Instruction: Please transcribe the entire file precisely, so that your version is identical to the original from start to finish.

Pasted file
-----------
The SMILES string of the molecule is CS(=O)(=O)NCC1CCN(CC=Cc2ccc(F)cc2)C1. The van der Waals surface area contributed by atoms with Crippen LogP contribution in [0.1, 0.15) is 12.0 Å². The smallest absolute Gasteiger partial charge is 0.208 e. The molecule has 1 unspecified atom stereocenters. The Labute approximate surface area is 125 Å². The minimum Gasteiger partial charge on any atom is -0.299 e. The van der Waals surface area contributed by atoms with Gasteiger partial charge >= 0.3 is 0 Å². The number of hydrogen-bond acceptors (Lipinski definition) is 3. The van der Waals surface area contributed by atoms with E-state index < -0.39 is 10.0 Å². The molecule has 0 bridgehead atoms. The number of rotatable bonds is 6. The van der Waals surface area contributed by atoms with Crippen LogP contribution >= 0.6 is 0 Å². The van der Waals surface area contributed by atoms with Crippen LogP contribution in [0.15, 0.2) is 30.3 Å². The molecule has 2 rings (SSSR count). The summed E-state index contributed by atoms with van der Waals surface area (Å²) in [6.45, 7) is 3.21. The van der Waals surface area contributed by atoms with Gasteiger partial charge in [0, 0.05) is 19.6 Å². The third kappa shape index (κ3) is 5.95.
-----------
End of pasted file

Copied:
The SMILES string of the molecule is CS(=O)(=O)NCC1CCN(CC=Cc2ccc(F)cc2)C1. The van der Waals surface area contributed by atoms with Crippen LogP contribution in [0.1, 0.15) is 12.0 Å². The smallest absolute Gasteiger partial charge is 0.208 e. The molecule has 1 unspecified atom stereocenters. The Labute approximate surface area is 125 Å². The minimum Gasteiger partial charge on any atom is -0.299 e. The van der Waals surface area contributed by atoms with Gasteiger partial charge >= 0.3 is 0 Å². The number of hydrogen-bond acceptors (Lipinski definition) is 3. The van der Waals surface area contributed by atoms with E-state index < -0.39 is 10.0 Å². The molecule has 0 bridgehead atoms. The number of rotatable bonds is 6. The van der Waals surface area contributed by atoms with Crippen LogP contribution >= 0.6 is 0 Å². The van der Waals surface area contributed by atoms with Crippen LogP contribution in [0.15, 0.2) is 30.3 Å². The molecule has 2 rings (SSSR count). The summed E-state index contributed by atoms with van der Waals surface area (Å²) in [6.45, 7) is 3.21. The van der Waals surface area contributed by atoms with Gasteiger partial charge in [0, 0.05) is 19.6 Å². The third kappa shape index (κ3) is 5.95.